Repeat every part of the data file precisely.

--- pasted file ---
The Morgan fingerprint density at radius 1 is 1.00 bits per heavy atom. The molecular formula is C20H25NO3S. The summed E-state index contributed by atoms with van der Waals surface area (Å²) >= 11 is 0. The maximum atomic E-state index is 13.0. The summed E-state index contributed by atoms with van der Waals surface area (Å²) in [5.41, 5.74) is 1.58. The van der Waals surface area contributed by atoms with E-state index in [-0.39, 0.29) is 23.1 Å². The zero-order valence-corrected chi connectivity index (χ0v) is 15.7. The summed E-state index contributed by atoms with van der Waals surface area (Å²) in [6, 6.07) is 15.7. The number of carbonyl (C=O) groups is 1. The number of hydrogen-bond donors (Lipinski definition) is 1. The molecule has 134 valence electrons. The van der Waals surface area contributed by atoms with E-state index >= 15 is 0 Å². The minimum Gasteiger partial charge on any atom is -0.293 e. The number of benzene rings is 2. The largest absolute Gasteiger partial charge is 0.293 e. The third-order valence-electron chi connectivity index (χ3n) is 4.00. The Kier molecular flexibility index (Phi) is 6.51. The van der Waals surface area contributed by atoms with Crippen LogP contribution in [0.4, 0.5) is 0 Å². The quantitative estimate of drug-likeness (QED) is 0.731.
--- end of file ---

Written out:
The Morgan fingerprint density at radius 1 is 1.00 bits per heavy atom. The molecular formula is C20H25NO3S. The summed E-state index contributed by atoms with van der Waals surface area (Å²) >= 11 is 0. The maximum atomic E-state index is 13.0. The summed E-state index contributed by atoms with van der Waals surface area (Å²) in [5.41, 5.74) is 1.58. The van der Waals surface area contributed by atoms with E-state index in [-0.39, 0.29) is 23.1 Å². The zero-order valence-corrected chi connectivity index (χ0v) is 15.7. The summed E-state index contributed by atoms with van der Waals surface area (Å²) in [6, 6.07) is 15.7. The number of carbonyl (C=O) groups is 1. The number of hydrogen-bond donors (Lipinski definition) is 1. The molecule has 134 valence electrons. The van der Waals surface area contributed by atoms with E-state index >= 15 is 0 Å². The minimum Gasteiger partial charge on any atom is -0.293 e. The number of benzene rings is 2. The largest absolute Gasteiger partial charge is 0.293 e. The third-order valence-electron chi connectivity index (χ3n) is 4.00. The Kier molecular flexibility index (Phi) is 6.51. The van der Waals surface area contributed by atoms with Crippen LogP contribution in [0.4, 0.5) is 0 Å². The quantitative estimate of drug-likeness (QED) is 0.731.